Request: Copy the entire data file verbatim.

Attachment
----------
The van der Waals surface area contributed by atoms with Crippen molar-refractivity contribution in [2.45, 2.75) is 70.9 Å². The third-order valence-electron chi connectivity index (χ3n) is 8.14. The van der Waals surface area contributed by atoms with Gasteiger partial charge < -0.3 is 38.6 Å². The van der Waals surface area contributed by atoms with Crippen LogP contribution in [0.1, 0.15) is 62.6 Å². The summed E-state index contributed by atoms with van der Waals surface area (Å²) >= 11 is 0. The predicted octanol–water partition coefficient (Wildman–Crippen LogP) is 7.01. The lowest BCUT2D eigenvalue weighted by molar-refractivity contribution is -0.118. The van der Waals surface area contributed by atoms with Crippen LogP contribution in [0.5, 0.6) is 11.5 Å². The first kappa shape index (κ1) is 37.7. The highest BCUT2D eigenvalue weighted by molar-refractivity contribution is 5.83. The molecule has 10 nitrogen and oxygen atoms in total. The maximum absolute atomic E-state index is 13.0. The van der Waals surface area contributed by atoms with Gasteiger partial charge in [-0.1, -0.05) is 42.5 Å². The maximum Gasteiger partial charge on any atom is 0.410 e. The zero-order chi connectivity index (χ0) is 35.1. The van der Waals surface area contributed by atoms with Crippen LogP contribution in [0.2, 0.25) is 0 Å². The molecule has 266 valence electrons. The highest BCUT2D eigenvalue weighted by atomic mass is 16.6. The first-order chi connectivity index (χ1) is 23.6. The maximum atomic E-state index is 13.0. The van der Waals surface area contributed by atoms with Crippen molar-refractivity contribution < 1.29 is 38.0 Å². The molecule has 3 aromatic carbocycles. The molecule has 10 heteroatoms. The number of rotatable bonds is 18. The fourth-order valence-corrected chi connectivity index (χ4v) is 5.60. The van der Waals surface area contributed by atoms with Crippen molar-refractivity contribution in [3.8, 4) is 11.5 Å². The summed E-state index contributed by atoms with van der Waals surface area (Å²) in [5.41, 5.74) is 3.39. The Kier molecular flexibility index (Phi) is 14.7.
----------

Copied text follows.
The van der Waals surface area contributed by atoms with Crippen molar-refractivity contribution in [2.45, 2.75) is 70.9 Å². The third-order valence-electron chi connectivity index (χ3n) is 8.14. The van der Waals surface area contributed by atoms with Gasteiger partial charge < -0.3 is 38.6 Å². The van der Waals surface area contributed by atoms with Crippen LogP contribution in [0.1, 0.15) is 62.6 Å². The summed E-state index contributed by atoms with van der Waals surface area (Å²) >= 11 is 0. The predicted octanol–water partition coefficient (Wildman–Crippen LogP) is 7.01. The lowest BCUT2D eigenvalue weighted by molar-refractivity contribution is -0.118. The van der Waals surface area contributed by atoms with Crippen LogP contribution in [0.5, 0.6) is 11.5 Å². The first kappa shape index (κ1) is 37.7. The highest BCUT2D eigenvalue weighted by molar-refractivity contribution is 5.83. The molecule has 10 nitrogen and oxygen atoms in total. The maximum absolute atomic E-state index is 13.0. The van der Waals surface area contributed by atoms with Gasteiger partial charge in [-0.1, -0.05) is 42.5 Å². The maximum Gasteiger partial charge on any atom is 0.410 e. The zero-order chi connectivity index (χ0) is 35.1. The van der Waals surface area contributed by atoms with Crippen LogP contribution in [0.2, 0.25) is 0 Å². The molecule has 266 valence electrons. The highest BCUT2D eigenvalue weighted by atomic mass is 16.6. The first-order chi connectivity index (χ1) is 23.6. The maximum atomic E-state index is 13.0. The van der Waals surface area contributed by atoms with Crippen molar-refractivity contribution < 1.29 is 38.0 Å². The molecule has 3 aromatic carbocycles. The molecule has 10 heteroatoms. The number of rotatable bonds is 18. The fourth-order valence-corrected chi connectivity index (χ4v) is 5.60. The van der Waals surface area contributed by atoms with Crippen molar-refractivity contribution in [3.8, 4) is 11.5 Å². The summed E-state index contributed by atoms with van der Waals surface area (Å²) in [5.41, 5.74) is 3.39. The Kier molecular flexibility index (Phi) is 14.7.